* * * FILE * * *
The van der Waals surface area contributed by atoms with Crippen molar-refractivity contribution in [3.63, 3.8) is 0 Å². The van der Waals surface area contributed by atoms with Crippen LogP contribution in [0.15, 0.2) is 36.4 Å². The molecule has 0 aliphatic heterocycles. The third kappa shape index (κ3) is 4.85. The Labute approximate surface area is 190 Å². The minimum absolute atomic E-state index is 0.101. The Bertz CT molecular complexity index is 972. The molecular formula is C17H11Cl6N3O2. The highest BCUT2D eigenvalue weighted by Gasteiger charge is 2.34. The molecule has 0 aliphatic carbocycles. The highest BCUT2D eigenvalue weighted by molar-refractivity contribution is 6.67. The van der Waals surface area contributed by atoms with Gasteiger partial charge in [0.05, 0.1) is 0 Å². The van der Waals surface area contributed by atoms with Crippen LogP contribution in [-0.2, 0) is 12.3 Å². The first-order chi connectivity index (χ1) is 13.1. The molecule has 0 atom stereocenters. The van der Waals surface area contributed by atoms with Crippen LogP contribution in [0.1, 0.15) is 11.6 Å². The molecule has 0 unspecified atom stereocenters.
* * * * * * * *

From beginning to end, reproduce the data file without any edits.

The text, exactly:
The van der Waals surface area contributed by atoms with Crippen molar-refractivity contribution in [3.63, 3.8) is 0 Å². The van der Waals surface area contributed by atoms with Crippen LogP contribution in [0.15, 0.2) is 36.4 Å². The molecule has 0 aliphatic heterocycles. The third kappa shape index (κ3) is 4.85. The Labute approximate surface area is 190 Å². The minimum absolute atomic E-state index is 0.101. The Bertz CT molecular complexity index is 972. The molecular formula is C17H11Cl6N3O2. The highest BCUT2D eigenvalue weighted by Gasteiger charge is 2.34. The molecule has 0 aliphatic carbocycles. The highest BCUT2D eigenvalue weighted by molar-refractivity contribution is 6.67. The van der Waals surface area contributed by atoms with Gasteiger partial charge in [0.05, 0.1) is 0 Å². The van der Waals surface area contributed by atoms with Crippen LogP contribution in [-0.2, 0) is 12.3 Å². The first-order chi connectivity index (χ1) is 13.1. The molecule has 0 atom stereocenters. The van der Waals surface area contributed by atoms with Crippen LogP contribution in [0.1, 0.15) is 11.6 Å². The molecule has 0 unspecified atom stereocenters.